Now, to that interesting question. "Should you consider sending your child to a new school?" I am not being evasive, but my answer is a simple "It depends". It depends on several things.
Does the school offer what you require for your child's education?
New York City has a strong demand for places in private schools and a very low inventory of available places. Several Roman Catholic elementary and high schools have been forced to close in recent years. Demand for places is also driven by a robust mix of high income families with school age children and demanding parents who want the very best K-12 education for their children money can buy. Perhaps if you live in another city with a similar situation of high demand for private school places and few available seats, a new school will be an option to consider.
These days parents are more aware of the need for a solid preparation for an increasingly competitive world. Language, math and science skills are a necessity not a luxury. Examine very carefully the proposed curriculum. Ask about the teaching methods the school plans to use. Is developing your child's critical thinking part of the overall emphasis? It should be. Ask about the assessment strategies. Will grades be important? Will you have easy access to teachers to discuss progress and concerns?
Extracurricular activities and sports programs will take time to establish themselves in a new school. Make sure that the outlines of those programs are viable, practical and will benefit your child.
Are you willing to take a chance on a school which is untested?
Probably that's the biggest hurdle which you have to get over. That's where so much rests on the credibility of the principals. It is even more important to do your due diligence. Go to the 'recruiting' meetings. Ask questions. Listen carefully to the answers. If your antennae tell you that something is amiss, then go with that gut feeling. You may not know how to run a school. But you have enough experience in a whole lot of other things to determine what you are comfortable with and what you are uncomfortable with.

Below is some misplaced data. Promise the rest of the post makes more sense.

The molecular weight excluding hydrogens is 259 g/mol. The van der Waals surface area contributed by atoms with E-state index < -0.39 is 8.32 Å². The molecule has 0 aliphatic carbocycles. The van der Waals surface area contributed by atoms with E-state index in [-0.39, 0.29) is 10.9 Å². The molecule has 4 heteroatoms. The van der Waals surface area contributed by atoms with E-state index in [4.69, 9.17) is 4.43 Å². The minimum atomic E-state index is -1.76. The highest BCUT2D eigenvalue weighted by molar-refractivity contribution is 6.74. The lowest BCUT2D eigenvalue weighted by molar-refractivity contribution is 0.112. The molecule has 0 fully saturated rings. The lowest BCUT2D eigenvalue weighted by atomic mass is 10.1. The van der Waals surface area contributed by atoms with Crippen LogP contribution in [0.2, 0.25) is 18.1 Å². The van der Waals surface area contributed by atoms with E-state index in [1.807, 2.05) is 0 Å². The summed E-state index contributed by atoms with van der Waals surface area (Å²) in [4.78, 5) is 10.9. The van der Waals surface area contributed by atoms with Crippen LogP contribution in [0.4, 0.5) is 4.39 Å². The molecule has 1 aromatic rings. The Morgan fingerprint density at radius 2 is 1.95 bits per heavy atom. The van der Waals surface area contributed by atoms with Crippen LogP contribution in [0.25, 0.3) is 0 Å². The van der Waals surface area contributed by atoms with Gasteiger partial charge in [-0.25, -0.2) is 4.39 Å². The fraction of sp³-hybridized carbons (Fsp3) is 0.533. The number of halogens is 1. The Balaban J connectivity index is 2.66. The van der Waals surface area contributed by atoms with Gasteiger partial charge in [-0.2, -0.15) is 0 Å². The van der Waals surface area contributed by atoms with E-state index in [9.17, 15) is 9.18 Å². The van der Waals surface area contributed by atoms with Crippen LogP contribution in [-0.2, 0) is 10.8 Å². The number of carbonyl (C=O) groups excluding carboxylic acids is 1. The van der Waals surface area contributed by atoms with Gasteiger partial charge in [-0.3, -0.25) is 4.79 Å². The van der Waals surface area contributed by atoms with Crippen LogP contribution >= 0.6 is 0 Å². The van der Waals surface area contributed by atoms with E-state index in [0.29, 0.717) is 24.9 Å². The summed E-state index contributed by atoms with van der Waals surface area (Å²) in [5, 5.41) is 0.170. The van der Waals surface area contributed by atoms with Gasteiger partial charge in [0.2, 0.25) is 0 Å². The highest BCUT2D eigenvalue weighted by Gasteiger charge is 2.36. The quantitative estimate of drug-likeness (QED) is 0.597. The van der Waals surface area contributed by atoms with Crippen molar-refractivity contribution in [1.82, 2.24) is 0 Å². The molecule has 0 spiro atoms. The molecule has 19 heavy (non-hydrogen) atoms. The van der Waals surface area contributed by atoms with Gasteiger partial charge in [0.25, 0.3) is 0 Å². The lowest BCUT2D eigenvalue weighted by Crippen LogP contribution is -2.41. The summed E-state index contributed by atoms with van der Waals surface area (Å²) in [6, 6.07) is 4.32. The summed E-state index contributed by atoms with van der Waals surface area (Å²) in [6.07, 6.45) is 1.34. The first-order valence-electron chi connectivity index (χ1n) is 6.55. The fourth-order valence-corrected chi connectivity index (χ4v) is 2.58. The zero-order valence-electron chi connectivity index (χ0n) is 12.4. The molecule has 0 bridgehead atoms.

On the other hand, think of a new school like a condominimum project which is still on the drawing boards. The developers are telling you that the condos will be built and will have the amenities described in their prospectus. If the location and the amenities fit your needs, you will probably purchase a unit. Same thing with a new school. Listen to the sales pitch. Read all the fine print. Have your attorney review any documentation BEFORE you sign anything.
Review the school's admissions' standards. Where is the bar set? Can anyone get in?
How do you assess a new school?
I have always advocated visiting any school you have on your short list. But how can you do that with no school to visit? You can't. You will have to make your decision on faith and trust in the prinicpals backing the school and the team which has been assembled to run it. There will be no track record to review, no lists of schools which accepted their graduates, no teachers to meet and/or observe, no tours of the campus, and all the other 'normal' things you'd expect to review and see in an established school. Probably most importantly for me, there will be no culture to experience and savor. Established schools have that certain something which we intuitively call 'culture'. You can feel it when you set foot on campus and enter the buildings. A school's culture takes years to build as seemingly ordinary things become 'traditions'.
But, having said that, the advantage a brand new school has is the excitement of its leaders. They have bought into the vision. Indeed they probably are the vision of what the school can and will be. They are excited about what they plan to accomplish. And accomplish it they will. New ways of doing things, fresh approaches, cutting edge curricula and methods of teaching are at the top of their list.
My own personal feeling is that any new school is worth looking at. I was the vice-principal in a new private high school which Senator Elliston Rahming established in Nassau, Bahamas back in the 90's. My two sons attended that school. I most certainly didn't have the resources the school in Manhattan mentioned at the beginning of this article has. But I had the enthusiastic support of all the parents who want this school to succeed. Like The World School | Avenues we had set out to do things differently. They still used corporal punishment to discipline students back then in The Bahamas. But not at our school. That was huge. Different. Exciting. Yes, we had a few students 'test' the limits, but our 'new' idea of zero tolerance worked. No other school had a work study program, much like the Cristo del Rey schools have. We did. New ideas. New approaches. The excitement was palpable.
Sometimes, too, 'new' is not really 'new, is it? Rather, 'new' often means a return to basics. In education circling back and focusing on the core can't hurt. In fact it will lay the foundation for a life-time of learning if done properly. Isn't that what you want for your child?